Trin. I should know that voice: it should be but he is drown'd; and these are deyils : O! defend
Ste. Four legs and two voices ; a most delicate monster! his forward voice now is to speak well of his friend; his backward voice is to sparter foul speeches, and to detract. If all the wine in my bortle will recover him, I will help his ague : come : Amen! I will pour fome in thy other mouth.
Ste. Doch chy other mouth cill me? mercy! mercy! this is a devil, and no moniter: I will leave him; I have no long spoon.
Trin. Stephano ! if thou beest Stephano, touch me, and speak to me; for I am Trinculo ; be not afraid, thy good friend Trinculo.
Ste. If chou beelt Trinculo, come forth, I'll pull thee by the lesser legs : if any be Trinculi's legs, these are they. Thou art very Trinculo, indeed : how cam'ft
thou to the siege of this moon-calf ? can he vent Trinculo's ?
Trin. I took him to be kill'd with a thunder-troke: but art thou not drown’d, Stephano? I hope now, thou art not drown'd: is the storm over-blown ? I hid me under the dead moon caif's gaberdine, for fear of the sturm : and art thou living, Stephano ? O Stephano, two Neupolitans 'scap'd !
Ste. Pr’ythee, do not turn me about, my stomach is not conftant.
Cal. These be fine things, and if they be not sprights: That's a brave god, and bears celestial liquor: I will kneel to him.
Ste. How didst thou scape ? how cam’st thou hither ? swear, by this bocele, how thou cam'ft hither : I escap'd upon a butt of fack, which the sailors heav'd over board, by this bottle! which I made of the bark of a tree, with mine own hands, since I was cast ashore.
Col. l'll fwear upon that bottle, to be thy true subject; for the liquor is not earthly.
Sle. Here : swear then, how cfcap'dst thou ?
Trin. Swam a shore, man, like a duck; I can swim like a duck, I'll be sworn.
Sle. Here, kiss the book. Though thou canit swim like a duck, thou art made like a goole.
Trin. O Stephano, hait any more of this ?
Ste. The whole, butt man; my cellar is in a rock by th' fea-fidé, where my wine is hid. moon calf, how does thine ague ?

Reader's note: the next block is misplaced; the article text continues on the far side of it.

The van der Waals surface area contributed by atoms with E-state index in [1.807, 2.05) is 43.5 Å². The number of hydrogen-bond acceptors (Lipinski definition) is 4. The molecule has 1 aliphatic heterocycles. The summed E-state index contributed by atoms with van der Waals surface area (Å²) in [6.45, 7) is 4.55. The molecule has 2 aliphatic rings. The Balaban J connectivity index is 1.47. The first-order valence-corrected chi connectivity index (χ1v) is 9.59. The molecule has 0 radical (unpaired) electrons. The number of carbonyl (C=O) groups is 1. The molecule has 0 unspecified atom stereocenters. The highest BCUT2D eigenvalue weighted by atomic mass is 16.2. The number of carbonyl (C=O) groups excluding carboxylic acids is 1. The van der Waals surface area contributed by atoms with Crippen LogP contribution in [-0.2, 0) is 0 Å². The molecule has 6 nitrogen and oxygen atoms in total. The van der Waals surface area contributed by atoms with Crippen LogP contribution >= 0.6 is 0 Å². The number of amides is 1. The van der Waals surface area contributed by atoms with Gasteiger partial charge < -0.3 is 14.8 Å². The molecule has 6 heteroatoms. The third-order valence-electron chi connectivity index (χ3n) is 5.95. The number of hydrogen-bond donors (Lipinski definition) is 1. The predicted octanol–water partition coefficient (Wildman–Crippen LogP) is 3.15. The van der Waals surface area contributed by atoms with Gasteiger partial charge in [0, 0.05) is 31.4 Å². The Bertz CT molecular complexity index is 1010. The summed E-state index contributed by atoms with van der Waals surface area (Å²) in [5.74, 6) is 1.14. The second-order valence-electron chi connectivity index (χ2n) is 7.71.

Cal. Haft thou not dropt from Heav'n?
Ste. Out o'th' moon, I do assure chee. I was the man in th' moon, when time was.
Cal. I have seen thee in her ? and I do adore thee: my mistress shew'd me thee, and thy dog and thy bush.
Ste. Come, swear to that ; kiss the book : I will furnish it anon with new contents : swear.
Trin. By this good light, this is a very shallow mon. ster;
s I afraid of him ? a very shallow monfter: the man i'ch' moon a most poor credulous monster : well drawn, moniler, in good footh.
Cal. I'll shew thee every fertile inch o'ch' me, And I will kiss thy foot: I pr’ythee be my god.
Trin. By this light, a most perfidious and drunken monster ; when his god's a sleep, he'll rob his bottle. Cal. I'll kiss thy foot. I'll swear myself thy sub
[ject. Ste. Come on then ; down, and swear. Trin. I shall laugh myself to death at this
puppyheaded monster; a most scurvy monster! I could find in my heart to beat him
Ste. Come, kiss.
Trin. — But that the poor monster's in drink: an abominable monster! Cal. I'll shew thee the best springs : I'll pluck thee
Trin. A most ridiculous monster, to make a wonder of a poor drunkard.
Cal. I pr’ythee, let me bring thee where crabs grow; And I with my long nails will dig thee pig-nuts ; Shew thee a jay's nest, and instruct thee how To snare the nimble marmazet; I'll bring thee To clull’ring filberds, and sometimes I'll get thee
s I afraid of him? á very this brag from him. This is Najhallow monster, &c.] It is to be
WARBURTON observed that Trincula the speaker is not charged with being a Kif thy foot ] A Sneer upon fraid: but it was his co sciouro the Papists for killing the Pope's nels that he was so that drew partofie.